London grinds to a halt when it snows. Waking one morning I found that six inches had fallen overnight. The only way to travel was on foot, so I dressed warmly, put on boots and headed out with a camera.
I love taking snowscapes, but getting your exposure right can be tricky. To understand exposure, you need to know how the meter in your camera works. Point the camera at a subject and the meter will measure the light that’s reflected back. Your meter assumes that it’s looking at a scene of medium (18%) grey tones. So if you follow the meter reading, the main subject in your photo will come out mid-grey. Usually the result will be acceptable, because most subjects have a range of tones around mid-grey. That’s why meters were designed that way.
But what about snow? You want it to come out white, with some detail, so more exposure is needed than the meter says. Try two extra stops (for example f/5.6 instead of f/11) or expose for longer (say 1/60th of a second instead of 1/250th). With a digital camera you have instant feedback, so check your results.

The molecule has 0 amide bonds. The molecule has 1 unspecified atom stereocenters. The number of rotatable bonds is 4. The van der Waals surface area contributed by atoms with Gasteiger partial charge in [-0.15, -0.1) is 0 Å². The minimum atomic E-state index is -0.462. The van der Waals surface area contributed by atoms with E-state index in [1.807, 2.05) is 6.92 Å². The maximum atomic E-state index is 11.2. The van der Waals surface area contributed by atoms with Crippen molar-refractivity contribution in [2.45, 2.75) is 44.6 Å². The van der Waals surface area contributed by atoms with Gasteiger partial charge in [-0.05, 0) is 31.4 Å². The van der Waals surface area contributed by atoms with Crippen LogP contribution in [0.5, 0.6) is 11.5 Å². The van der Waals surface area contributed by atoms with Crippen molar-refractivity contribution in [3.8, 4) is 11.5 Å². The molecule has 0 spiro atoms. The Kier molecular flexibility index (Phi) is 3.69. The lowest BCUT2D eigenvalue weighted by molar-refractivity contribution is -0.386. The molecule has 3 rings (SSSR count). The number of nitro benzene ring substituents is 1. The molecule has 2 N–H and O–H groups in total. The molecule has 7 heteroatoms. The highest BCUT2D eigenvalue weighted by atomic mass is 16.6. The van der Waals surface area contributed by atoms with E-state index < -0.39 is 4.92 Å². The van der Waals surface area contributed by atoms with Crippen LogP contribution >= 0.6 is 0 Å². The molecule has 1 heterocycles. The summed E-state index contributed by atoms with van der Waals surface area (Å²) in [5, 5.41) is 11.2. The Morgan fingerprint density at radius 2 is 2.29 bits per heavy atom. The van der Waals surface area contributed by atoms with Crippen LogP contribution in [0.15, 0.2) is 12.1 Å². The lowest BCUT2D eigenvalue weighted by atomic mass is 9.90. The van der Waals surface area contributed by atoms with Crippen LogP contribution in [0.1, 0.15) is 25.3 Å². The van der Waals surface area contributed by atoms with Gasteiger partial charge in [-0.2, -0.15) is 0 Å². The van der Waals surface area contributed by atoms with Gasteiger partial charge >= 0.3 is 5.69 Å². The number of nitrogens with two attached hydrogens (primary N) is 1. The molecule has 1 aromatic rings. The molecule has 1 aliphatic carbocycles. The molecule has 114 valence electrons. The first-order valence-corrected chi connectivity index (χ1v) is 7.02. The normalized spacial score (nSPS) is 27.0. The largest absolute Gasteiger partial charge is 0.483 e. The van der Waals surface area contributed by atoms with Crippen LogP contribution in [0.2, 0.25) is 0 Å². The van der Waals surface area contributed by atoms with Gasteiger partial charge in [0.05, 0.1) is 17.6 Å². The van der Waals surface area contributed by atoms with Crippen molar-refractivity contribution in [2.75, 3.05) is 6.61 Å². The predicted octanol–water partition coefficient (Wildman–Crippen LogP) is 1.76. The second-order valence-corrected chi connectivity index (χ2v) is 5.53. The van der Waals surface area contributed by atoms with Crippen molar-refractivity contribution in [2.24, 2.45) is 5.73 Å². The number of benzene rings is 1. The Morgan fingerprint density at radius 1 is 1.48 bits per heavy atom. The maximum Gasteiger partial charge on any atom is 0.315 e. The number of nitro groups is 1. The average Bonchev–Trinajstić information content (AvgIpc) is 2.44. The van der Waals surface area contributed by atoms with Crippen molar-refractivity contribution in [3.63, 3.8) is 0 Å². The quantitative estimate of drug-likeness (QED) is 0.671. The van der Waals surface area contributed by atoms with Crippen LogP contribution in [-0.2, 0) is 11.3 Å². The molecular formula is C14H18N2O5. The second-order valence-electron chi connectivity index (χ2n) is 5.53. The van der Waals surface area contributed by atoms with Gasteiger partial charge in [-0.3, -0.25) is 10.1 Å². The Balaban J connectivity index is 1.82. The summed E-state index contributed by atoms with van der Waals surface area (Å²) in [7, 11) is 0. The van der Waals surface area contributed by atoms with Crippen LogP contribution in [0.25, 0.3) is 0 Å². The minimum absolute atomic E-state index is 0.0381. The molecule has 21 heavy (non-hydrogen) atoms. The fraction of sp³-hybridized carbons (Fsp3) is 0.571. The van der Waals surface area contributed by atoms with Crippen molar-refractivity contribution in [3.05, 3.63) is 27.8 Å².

Alternatively, use a separate hand-held incident light meter if you have one. The meter has a translucent round ball that measures the light falling on it. Place the ball in the same light as your subject and the meter reading will be spot on, whether the subject is a snowscape or a black cat.
For this picture I needed to separate the snow from the bleached out sky, so I tried three different exposures : 2.0 extra stops, then 1.5 and finally 2.5 extra stops. Here 2.0 stops of compensation gave the best result.
Leave a comment if you’d like to share your experience of shooting in the snow.